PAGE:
Society in Feudal Era
D.N. Jha
SOCIO-ECONOM1C EXPLORATION OF MEDIEVAL INDIA (FROM 800 TO 1300 A.D.) by P.C. Jain B.R. Publishing Corporation, Delhi, 1978, 370 pp., 80.00
Sept-Oct 1978, volume 3, No 2

Bdase mainly on Sanskrit, Prakrit and Apabhramsha texts, the present work is a sequel to P.C Jain’s Labour in Ancient India (1971). Divided into six chapters, it seeks to study the social and economic condition of various categories of Indian labour and the state of guild organizations in early medieval India.

Unlike most historians, Jain rightly assumes that the medieval period in India began around the sixth or seventh century A.D. with the emergence of feudalism. Accordingly, he has utilized the literary texts ranging in dates from the sixth to the thirteenth centuries or thereabouts. But their use in conjunction with inscriptions would have given us a clearer and surer picture of the times. Moreover, the author’s excessive realiance on the Shukra­niti is open to question in view of recent research which assigns it to as late as the eighteenth century. The present study is therefore hardly ‘definitive’ so far as the use of source material is concerned.

Jain’s implicit acceptance of the growth of feudalism in the early medieval period has justifiably led him to indicate at least some of the changes noticeable in the contemporary socio-economic fabric. The peasantry, we are told, was subjected to heavier taxation than was collected from it during the preceding period.

The feudal era witnessed a substantial fall in the volume of India’s trade, leading to a decline of industry as well as to dimini­shing importance of guilds. It also saw, in the author’s opinion, an unprecedented increase in the number of slaves on acco­unt of frequent feudal wars. Although the above assertions indicate some of the broad developments in early medieval social polity they by no means throw light on its inner dynamics.[ih`c-hide-content ihc_mb_type=”block” ihc_mb_who=”unreg” ihc_mb_template=”1″ ]

In view of the scheme of periodization adopted by Jain, one would expect him to have focussed attention on the funda­mental changes in the social structure and the varna system and on the study of the ‘working class’ in relation to them. By all indications the varna system tended to be rigid and members of the different varnas came to be classified on the basis of the regions to which they belonged. Feudalism not only fostered localism but also sharpened social conflict. Contrary to this, however, Jain confidently asserts that egalitarian ideas gained in strength and enhanced the status and prestige of the labouring classes.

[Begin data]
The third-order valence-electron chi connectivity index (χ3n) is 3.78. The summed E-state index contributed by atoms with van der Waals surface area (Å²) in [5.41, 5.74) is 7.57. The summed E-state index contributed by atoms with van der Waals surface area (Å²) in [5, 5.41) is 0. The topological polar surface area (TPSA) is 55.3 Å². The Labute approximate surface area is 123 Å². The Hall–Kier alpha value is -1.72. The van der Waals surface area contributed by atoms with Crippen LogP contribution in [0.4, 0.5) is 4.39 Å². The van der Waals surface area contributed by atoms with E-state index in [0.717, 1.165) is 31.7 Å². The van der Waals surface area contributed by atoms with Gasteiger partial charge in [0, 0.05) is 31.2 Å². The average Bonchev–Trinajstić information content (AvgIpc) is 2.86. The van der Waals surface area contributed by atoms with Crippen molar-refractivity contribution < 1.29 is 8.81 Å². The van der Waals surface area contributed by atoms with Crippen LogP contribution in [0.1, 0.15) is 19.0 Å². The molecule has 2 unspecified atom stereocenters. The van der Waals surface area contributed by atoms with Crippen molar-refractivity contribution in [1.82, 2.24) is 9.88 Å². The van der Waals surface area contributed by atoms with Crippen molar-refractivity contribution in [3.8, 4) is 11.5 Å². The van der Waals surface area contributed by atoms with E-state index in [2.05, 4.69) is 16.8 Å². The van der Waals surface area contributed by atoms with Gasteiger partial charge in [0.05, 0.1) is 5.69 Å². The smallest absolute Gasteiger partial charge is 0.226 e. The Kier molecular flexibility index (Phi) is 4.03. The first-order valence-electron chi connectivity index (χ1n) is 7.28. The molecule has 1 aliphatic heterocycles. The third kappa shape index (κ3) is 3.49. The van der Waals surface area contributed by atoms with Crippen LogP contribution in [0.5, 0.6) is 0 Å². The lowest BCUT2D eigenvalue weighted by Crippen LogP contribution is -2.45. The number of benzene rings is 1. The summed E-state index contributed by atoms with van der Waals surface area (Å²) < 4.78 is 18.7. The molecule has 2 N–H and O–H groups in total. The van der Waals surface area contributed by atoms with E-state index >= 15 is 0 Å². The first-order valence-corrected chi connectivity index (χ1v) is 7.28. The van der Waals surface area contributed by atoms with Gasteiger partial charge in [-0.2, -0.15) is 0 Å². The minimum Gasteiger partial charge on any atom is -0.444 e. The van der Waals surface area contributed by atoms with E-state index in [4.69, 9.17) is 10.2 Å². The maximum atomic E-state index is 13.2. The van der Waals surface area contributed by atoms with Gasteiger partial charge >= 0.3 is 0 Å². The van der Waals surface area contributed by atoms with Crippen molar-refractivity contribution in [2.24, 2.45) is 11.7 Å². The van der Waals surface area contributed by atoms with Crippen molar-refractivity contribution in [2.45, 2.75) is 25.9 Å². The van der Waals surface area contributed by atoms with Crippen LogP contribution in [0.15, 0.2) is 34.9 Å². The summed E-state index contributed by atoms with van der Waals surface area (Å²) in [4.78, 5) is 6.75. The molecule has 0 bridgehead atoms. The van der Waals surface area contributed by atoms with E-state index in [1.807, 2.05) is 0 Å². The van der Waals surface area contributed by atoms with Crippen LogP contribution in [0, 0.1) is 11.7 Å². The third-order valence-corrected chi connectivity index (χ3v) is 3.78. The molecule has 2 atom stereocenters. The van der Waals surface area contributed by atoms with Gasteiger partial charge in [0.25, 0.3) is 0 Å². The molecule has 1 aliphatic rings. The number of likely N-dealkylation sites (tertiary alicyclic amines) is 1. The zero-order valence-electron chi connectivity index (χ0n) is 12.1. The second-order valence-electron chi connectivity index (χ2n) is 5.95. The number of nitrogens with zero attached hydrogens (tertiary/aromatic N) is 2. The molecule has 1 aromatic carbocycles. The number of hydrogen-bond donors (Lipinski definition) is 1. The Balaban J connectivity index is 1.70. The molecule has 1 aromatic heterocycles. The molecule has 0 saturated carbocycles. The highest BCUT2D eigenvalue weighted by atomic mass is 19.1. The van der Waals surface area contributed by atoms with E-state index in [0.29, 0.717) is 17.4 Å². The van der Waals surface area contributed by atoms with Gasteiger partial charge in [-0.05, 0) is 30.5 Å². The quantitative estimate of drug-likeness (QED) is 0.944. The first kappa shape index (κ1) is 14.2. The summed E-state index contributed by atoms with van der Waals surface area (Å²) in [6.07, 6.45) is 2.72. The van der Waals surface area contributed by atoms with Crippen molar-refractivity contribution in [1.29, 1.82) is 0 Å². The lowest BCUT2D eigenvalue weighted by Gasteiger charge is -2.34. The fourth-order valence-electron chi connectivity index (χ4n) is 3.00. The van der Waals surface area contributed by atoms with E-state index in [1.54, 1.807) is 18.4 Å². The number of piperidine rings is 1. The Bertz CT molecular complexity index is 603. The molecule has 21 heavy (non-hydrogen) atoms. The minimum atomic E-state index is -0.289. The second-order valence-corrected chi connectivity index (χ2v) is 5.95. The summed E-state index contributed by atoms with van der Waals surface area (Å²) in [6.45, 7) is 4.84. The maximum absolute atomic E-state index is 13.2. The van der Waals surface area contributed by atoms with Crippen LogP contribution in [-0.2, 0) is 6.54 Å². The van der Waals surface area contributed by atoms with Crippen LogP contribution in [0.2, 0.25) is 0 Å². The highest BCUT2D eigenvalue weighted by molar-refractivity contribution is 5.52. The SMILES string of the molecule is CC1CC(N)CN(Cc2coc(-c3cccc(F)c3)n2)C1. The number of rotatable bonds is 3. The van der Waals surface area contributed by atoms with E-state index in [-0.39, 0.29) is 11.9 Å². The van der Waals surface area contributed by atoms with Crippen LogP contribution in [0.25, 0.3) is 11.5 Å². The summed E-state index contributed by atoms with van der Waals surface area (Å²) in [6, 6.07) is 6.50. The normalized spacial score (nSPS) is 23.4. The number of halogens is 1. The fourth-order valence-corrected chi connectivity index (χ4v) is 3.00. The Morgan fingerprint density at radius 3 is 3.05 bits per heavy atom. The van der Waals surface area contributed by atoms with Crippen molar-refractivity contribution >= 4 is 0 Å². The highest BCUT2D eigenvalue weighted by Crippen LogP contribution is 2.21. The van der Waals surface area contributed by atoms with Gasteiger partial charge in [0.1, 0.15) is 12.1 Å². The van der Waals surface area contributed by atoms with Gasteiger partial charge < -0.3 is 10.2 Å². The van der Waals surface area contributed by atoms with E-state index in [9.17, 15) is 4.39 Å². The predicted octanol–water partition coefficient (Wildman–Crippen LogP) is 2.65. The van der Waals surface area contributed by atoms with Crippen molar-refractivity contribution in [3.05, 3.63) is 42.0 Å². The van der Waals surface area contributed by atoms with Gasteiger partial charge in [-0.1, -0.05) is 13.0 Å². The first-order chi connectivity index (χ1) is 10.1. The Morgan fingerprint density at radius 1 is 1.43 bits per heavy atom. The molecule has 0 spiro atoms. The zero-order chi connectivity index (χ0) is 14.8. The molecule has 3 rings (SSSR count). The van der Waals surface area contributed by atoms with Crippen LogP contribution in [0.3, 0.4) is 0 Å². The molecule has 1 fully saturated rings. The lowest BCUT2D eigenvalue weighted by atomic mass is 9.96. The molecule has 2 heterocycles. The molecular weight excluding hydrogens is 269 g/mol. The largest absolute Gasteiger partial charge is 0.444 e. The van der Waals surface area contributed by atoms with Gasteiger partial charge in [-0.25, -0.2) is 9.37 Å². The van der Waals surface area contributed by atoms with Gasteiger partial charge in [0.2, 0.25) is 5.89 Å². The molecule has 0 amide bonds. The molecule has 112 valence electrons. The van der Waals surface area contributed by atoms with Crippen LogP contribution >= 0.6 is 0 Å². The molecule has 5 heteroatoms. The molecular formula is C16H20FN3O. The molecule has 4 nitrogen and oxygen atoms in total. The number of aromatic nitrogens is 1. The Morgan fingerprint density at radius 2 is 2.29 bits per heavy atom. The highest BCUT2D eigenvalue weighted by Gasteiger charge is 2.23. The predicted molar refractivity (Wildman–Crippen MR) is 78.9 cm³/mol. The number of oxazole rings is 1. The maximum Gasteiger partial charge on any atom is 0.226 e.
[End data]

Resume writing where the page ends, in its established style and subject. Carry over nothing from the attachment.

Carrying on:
He seems to rule out any social tension between the haves and the have-nots as is clear from the following statement: ‘In a democratic social structure, like the (one) then obtaining, both of them (i.e. emp­loyers and employees) were bound by a common ethic and certain exclusive oblig­ations.’ To read democratic values in a feudal context amounts to reconciling the irreconcilable. Similarly, with the emergence of brahmanas and kshatriyas as landed intermediaries on account of the increasing number of land donations, the practice and management of agriculture (recommended earlier to brahmanas only in times of distress) now became a sam­anya dharma and could be adopted by members of all the varnas. Yet we are told that ‘the persuit of agriculture lost its attraction for the high-castse people’ Again, early medieval legal literature reveals a deprecatory attitude towards slavery in spite of the probable swelling of the number of domestic slaves. In what has often been described as a feu­dal society, slavery as an institution of crucial importance in the economic sector declined and serfdom emerged. The bald statement that ‘slavery was converted into serfdom which somewhat bettered their (slaves’) working conditions’ however, is not borne out by available histori­cal evidence which attests its growth only in some regions and not throughout the country. Obviously the author is not aware of the fact that feudalism and serf­dom were ubiquitous neither in Europe nor in India. Thus, under the cover of an apparently unorthodox periodization, the author has presented, perhaps unconsciously, much unassimilated, simplistic and traditional ideas.

The lack of conceptual clarity on the part of the author has given rise to some glaring contradictions. For instance, his basic contention in the first chapter is that the status of the ‘working class’ improved during early medieval times. But in the section on slavery he speaks of the ‘end­less misery and soul-killing hopelessness’ of the slaves as if they were not part of the ‘working class’. Examples of this type can be multiplied, and therefore gets the impre­ssion that logical consistency has been a major casualty in Jain’s book. Nevertheless, the present work is a valuable socio­-economic study of early medieval north India and contains much recondite infor­mation collected by a competent Sans­kritist who seems to be much less influe­nced by revivalism than other members of his tribe.

D.N. Jha is  Reader in History, University of Delhi, Delhi.